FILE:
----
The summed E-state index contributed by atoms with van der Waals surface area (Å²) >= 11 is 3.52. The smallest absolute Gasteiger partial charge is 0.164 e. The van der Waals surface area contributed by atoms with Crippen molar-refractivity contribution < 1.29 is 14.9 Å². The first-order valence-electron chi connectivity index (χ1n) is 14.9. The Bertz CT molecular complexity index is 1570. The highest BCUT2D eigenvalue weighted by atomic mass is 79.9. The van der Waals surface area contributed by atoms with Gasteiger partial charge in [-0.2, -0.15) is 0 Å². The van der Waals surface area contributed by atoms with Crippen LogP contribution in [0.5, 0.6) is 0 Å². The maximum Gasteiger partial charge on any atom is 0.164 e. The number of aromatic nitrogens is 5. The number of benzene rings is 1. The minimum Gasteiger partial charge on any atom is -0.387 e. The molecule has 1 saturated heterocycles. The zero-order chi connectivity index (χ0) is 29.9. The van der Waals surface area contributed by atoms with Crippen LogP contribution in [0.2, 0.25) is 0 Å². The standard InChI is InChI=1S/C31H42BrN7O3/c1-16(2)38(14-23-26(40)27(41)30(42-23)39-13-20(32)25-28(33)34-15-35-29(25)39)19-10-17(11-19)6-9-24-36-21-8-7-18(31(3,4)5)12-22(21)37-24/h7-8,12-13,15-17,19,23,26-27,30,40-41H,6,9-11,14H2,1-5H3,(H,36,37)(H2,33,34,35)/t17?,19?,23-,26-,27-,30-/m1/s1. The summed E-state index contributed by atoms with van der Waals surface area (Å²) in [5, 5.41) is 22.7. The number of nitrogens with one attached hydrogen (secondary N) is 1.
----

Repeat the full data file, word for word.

The summed E-state index contributed by atoms with van der Waals surface area (Å²) >= 11 is 3.52. The smallest absolute Gasteiger partial charge is 0.164 e. The van der Waals surface area contributed by atoms with Crippen molar-refractivity contribution < 1.29 is 14.9 Å². The first-order valence-electron chi connectivity index (χ1n) is 14.9. The Bertz CT molecular complexity index is 1570. The highest BCUT2D eigenvalue weighted by atomic mass is 79.9. The van der Waals surface area contributed by atoms with Gasteiger partial charge in [-0.2, -0.15) is 0 Å². The van der Waals surface area contributed by atoms with Crippen LogP contribution in [0.5, 0.6) is 0 Å². The maximum Gasteiger partial charge on any atom is 0.164 e. The number of aromatic nitrogens is 5. The number of benzene rings is 1. The minimum Gasteiger partial charge on any atom is -0.387 e. The molecule has 1 saturated heterocycles. The zero-order chi connectivity index (χ0) is 29.9. The van der Waals surface area contributed by atoms with Crippen LogP contribution in [0.2, 0.25) is 0 Å². The standard InChI is InChI=1S/C31H42BrN7O3/c1-16(2)38(14-23-26(40)27(41)30(42-23)39-13-20(32)25-28(33)34-15-35-29(25)39)19-10-17(11-19)6-9-24-36-21-8-7-18(31(3,4)5)12-22(21)37-24/h7-8,12-13,15-17,19,23,26-27,30,40-41H,6,9-11,14H2,1-5H3,(H,36,37)(H2,33,34,35)/t17?,19?,23-,26-,27-,30-/m1/s1. The summed E-state index contributed by atoms with van der Waals surface area (Å²) in [5, 5.41) is 22.7. The number of nitrogens with one attached hydrogen (secondary N) is 1.